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Home  >>   Daily News  >>   Myanmar  >>Food&Beverage  >> Heineken opens $60 million brewery in Myanmar
NEW UPDATES Asean Affairs  17 July 2015  


Heineken opens $60 million brewery in Myanmar

Dutch beer giant Heineken announced Monday it has opened a multi-million-dollar brewery in Myanmar, seeking to cash in on one of Asia's high-growth markets.

"Heineken has opened a 60 million dollar (53 million euro) brewery in Myanmar, which has a total capacity of 330,000 hectolitres per year and which will directly employ more than 200 local people," it said in a statement issued from Amsterdam.

"The new brewery's opening further expands Heineken’s exposure to high growth markets," it added.

Myanmar is emerging from decades of isolation as a former junta-run nation, and has one of the largest populations in southeast Asia with more than 53 million people.

Heineken, quoting Asian Development Bank figures, said the country is now undergoing rapid urbanisation and a brisk expansion of its middle class consumer base.

Myanmar clocked up GDP growth of 7.7 percent for the 2014 year ending March this year, and was targeting further increase of 8.3 percent in the coming fiscal year, Heineken said.

"These strong economics and demographics helped drive $8.01 billion in foreign direct investment in 2015," it added.

The new brewery is located at HmawbiTownship outside the capital Yangon and will brew Heineken beer for the market's premium segment as well as a new local brand called Regal Seven, a lager beer developed specially for the Myanmar market.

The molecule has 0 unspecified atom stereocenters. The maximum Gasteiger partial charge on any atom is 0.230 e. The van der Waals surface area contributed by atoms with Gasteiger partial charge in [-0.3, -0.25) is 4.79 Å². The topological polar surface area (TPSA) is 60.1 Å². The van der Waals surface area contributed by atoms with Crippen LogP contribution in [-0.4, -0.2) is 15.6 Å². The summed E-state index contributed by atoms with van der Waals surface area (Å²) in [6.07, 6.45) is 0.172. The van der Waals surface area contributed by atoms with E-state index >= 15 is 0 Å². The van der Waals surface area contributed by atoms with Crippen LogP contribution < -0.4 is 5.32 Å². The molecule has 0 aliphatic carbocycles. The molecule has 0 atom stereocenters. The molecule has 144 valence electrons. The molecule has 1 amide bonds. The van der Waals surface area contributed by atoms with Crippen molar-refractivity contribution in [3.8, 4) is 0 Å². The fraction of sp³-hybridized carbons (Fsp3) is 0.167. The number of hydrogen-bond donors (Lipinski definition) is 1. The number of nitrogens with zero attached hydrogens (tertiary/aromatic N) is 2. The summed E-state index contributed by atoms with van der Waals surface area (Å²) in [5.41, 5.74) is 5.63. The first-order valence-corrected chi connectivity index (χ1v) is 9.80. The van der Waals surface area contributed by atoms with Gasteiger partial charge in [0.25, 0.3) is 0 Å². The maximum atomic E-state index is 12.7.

Valued at around 35 billion euros, Heineken is Europe's largest and the world's third-largest brewer after SABMiller and global number one InBev.

Heineken produces and sells more than 200 brands of beer and cider, and employs nearly 70,000 people around the world.



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This year in Thailand-what next?


AseanAffairs   04 January 2011
By David Swartzentruber      

It is commonplace in journalism to write two types of articles at the transition point between the year that has passed and the New Year. As this writer qualifies as an “old hand” in observing Thailand with a track record dating back 14 years, it is time take a shot at what may unfold in Thailand in 2011.

The first issue that can’t be answered is the health of Thailand’s beloved King Bhumibol, who is now 83 years old. He is the world's longest reigning monarch, but elaborate birthday celebrations in December failed to mask concern over his health. More

 


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